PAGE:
The decision about to be rendered seems to me to constitute usurpation by the courts of the powers of the Legislature or the people through constitutional amendment. Prescribing the qualifications of public officers has long been regarded as a function of the Legislature. It was written by Justice WILLIAM F. DOWLING at Special Term in Matter of Becraft v. Strobel ( 158 Misc. 844, 850, affd. without opn. 248 App. Div. 810, affd. 274 N.Y. 577):
"Section 23 of the Town Law is not obnoxious to either the State or Federal Constitutions. The Legislature `may, in the exercise of its judgment for the public good, limit the number from whom the elector may select, for thus to legislate is within the general and sovereign power of legislation which it constitutionally possesses.' ( People ex rel. Furman v. Clute, 50 N.Y. 451, 460; People ex rel. Devery v. Coler, 173 id. 103, 118; Rogers v. Common Council of Buffalo, 123 id. 173, 183, 185; Scott v. Village of Saratoga Springs, 131 App. Div. 347; affd., 199 N.Y. 178.)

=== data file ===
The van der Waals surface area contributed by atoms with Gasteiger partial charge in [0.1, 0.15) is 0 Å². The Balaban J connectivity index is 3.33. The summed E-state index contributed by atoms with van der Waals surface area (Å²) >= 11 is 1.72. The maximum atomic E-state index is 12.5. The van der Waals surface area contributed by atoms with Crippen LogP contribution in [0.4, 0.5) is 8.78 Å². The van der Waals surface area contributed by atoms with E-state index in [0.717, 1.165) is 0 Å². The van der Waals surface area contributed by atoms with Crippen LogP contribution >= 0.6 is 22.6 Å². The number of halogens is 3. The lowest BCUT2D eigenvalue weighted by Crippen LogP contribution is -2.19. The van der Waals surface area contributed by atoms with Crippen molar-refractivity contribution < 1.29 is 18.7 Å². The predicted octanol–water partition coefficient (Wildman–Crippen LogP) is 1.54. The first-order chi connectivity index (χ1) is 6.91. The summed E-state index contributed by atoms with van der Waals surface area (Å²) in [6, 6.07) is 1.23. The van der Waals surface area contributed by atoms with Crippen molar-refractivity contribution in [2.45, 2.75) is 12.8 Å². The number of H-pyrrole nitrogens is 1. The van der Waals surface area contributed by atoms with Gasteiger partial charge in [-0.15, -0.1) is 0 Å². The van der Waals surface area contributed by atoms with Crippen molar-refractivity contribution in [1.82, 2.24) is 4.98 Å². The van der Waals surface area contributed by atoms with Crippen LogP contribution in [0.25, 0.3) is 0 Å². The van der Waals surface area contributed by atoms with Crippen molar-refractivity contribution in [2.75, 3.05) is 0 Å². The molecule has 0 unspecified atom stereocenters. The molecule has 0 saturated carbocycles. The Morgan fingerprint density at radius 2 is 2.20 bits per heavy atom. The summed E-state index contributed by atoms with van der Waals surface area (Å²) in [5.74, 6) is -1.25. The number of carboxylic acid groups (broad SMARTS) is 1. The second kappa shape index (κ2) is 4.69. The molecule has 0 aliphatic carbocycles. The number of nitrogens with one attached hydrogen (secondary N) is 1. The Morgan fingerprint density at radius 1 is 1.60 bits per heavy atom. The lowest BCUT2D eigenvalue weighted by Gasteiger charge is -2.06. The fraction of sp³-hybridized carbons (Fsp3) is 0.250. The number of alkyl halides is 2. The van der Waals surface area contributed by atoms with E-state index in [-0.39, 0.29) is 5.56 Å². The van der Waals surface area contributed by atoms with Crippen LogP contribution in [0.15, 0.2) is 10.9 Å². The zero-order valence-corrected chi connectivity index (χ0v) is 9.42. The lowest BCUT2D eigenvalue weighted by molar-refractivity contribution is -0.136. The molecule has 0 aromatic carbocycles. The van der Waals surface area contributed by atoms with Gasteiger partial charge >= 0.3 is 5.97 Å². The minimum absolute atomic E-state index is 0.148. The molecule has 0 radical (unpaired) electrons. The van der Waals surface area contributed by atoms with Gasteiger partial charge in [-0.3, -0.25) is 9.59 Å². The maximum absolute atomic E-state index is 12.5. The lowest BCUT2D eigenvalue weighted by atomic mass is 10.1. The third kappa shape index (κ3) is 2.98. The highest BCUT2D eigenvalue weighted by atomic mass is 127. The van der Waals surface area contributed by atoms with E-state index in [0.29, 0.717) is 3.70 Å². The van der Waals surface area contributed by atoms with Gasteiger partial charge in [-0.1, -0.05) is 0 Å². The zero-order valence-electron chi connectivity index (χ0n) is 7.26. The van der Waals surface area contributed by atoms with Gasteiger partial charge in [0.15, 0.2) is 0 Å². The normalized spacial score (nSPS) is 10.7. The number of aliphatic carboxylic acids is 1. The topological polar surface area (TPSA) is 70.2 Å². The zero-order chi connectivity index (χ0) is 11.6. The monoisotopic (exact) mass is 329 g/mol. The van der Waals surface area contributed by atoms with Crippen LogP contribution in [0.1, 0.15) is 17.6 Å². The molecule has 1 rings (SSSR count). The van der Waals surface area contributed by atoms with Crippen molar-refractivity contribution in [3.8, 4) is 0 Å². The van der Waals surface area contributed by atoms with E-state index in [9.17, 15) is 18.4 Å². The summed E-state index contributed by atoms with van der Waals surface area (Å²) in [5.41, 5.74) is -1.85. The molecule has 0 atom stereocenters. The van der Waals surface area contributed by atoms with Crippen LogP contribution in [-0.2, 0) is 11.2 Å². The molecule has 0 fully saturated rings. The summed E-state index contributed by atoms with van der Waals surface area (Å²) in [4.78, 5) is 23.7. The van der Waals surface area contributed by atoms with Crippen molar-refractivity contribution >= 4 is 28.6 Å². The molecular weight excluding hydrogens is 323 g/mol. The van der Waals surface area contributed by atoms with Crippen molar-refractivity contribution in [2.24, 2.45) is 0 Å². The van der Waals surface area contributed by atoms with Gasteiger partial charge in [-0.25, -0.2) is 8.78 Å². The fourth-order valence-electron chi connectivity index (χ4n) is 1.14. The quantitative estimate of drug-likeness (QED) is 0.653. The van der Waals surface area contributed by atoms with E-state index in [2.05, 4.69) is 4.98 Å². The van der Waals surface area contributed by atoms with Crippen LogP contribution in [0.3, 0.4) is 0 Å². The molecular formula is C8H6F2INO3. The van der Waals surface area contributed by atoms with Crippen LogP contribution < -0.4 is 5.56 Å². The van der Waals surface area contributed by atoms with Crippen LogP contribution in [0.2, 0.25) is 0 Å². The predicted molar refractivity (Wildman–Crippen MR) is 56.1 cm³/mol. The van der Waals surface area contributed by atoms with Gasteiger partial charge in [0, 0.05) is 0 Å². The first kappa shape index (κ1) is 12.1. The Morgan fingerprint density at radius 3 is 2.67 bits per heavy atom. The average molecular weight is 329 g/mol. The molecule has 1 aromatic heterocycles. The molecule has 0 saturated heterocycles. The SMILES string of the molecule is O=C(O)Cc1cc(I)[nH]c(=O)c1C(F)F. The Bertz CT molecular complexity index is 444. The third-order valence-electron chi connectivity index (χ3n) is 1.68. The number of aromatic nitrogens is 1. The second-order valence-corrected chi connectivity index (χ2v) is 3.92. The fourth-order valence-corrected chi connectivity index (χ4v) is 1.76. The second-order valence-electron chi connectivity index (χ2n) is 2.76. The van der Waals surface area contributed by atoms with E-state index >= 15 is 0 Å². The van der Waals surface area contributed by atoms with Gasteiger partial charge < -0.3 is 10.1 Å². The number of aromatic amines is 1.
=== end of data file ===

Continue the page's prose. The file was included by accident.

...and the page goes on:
"The purpose of section 23 of the Town Law is to secure for the position of supervisor in the various towns of the State `persons who are interested and by reason of their interest may be expected to be careful and economical in administering the affairs of the village.' ( People ex rel. Worth v. Kanar, 80 Misc. 552, 555, citing Jewell v. Mohr, 136 N.Y. Supp. 273.) A property qualification is not a test within the meaning of article 13, section 1, of the Constitution of the State of New York. Under section 23 of the Town Law, each owner of record of real property in any town of the State `stands on an equal footing with others of his class, all of whom are eligible.' This is all the Constitution guarantees. ( Rogers v. Common Council of Buffalo, supra, p. 183.)"